The Democratic Alliance (DA) has launched a petition to make Afrikaans equal to English at Stellenbosch University.
The party says the aim of the petition is to protect the right to mother tongue education against university management’s persistent attacks.
In 2016 the university implemented a new language policy that elevated the status of English in an effort to avoid making black students, who are not fluent in Afrikaans, feel marginalised and excluded.
DA shadow minister of Public Service and Administration, Leon Schreiber says they want equality of languages.
Schreiber says, “We’ve seen over the last few years a situation where English has become the only language that is available for students to study in. What our petition is arguing for is to get to a situation where there is equality between the two, where no Afrikaans speaking student is excluded from education and life at the university, while at the same time no student who wishes to study in English is excluded.”
The file video below is on the language decision taken by the University of Stellenbosch in 2016:
Earlier in the month, DA leader John Steenhuisen said he will take the issue of students who are reportedly forced to speak English in their residences at Stellenbosch University to Parliament.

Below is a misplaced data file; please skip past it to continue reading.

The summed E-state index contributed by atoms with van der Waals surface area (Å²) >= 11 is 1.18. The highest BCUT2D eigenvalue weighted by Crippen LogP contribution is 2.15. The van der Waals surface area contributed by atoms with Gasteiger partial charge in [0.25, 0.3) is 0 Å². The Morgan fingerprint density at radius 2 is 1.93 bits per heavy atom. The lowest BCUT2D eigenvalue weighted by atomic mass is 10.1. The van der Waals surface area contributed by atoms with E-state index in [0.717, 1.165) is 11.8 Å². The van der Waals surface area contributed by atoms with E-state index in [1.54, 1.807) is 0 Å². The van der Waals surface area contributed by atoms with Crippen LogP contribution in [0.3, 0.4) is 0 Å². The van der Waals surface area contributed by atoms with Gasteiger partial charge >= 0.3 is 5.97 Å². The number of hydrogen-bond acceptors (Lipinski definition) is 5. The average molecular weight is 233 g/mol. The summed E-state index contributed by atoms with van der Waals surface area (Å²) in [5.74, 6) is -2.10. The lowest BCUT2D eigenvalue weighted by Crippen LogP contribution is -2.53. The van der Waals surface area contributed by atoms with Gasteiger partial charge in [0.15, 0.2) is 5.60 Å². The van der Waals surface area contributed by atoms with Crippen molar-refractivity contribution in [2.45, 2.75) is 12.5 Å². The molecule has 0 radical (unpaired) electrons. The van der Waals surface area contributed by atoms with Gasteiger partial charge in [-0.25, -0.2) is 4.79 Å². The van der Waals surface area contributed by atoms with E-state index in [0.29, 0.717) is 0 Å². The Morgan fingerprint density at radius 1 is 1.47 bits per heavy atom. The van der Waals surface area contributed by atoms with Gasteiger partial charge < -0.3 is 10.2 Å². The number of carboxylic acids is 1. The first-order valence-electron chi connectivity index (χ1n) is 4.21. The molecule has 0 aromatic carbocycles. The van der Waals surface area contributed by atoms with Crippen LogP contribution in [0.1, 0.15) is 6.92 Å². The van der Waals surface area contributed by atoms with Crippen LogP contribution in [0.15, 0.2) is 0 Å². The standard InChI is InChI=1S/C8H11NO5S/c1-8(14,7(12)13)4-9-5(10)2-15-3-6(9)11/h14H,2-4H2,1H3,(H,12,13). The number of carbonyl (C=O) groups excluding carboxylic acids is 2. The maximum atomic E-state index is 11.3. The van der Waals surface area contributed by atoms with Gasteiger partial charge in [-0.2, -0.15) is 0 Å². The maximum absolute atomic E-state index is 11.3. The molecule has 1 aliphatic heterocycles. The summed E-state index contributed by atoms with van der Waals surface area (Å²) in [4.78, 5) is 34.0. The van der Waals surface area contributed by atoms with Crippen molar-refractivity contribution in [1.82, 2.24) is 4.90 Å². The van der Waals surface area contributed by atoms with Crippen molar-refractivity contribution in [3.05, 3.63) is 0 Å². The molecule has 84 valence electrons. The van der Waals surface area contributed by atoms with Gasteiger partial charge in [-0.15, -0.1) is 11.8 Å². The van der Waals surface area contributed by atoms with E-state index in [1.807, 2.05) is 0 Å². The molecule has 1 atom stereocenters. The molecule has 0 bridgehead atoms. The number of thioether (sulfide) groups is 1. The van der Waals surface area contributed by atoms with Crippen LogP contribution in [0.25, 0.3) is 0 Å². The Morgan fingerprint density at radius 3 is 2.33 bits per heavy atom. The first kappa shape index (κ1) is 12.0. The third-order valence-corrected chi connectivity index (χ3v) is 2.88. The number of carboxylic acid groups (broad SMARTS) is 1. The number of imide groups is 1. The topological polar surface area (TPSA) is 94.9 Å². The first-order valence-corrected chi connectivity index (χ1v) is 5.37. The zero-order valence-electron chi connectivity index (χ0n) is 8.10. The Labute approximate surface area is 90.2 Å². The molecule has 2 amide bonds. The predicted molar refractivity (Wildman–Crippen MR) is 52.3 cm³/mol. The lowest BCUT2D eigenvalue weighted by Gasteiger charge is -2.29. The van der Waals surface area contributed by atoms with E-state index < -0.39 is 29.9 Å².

Steenhuisen visited the university on a fact-finding mission to speak with students and members of the university convocation. He said Afrikaans-speaking students were being forced to speak English when talking to their fellow students in their residences by house committees.
Steenhuisen condemned this as a “major suppression of the right to mother tongue education,” and said he would take the matter further to Parliament.
He said, “This is part of the broader problem, the genesis of the problem is that the university has failed to implement its language policy correctly to ensure there is dual medium education at Stellenbosch. The good news is the policy is up for review and we are looking forward to playing an important role in making inputs to ensure the protection for mother tongue, but at the same time offering opportunities for students who don’t necessarily speak Afrikaans.”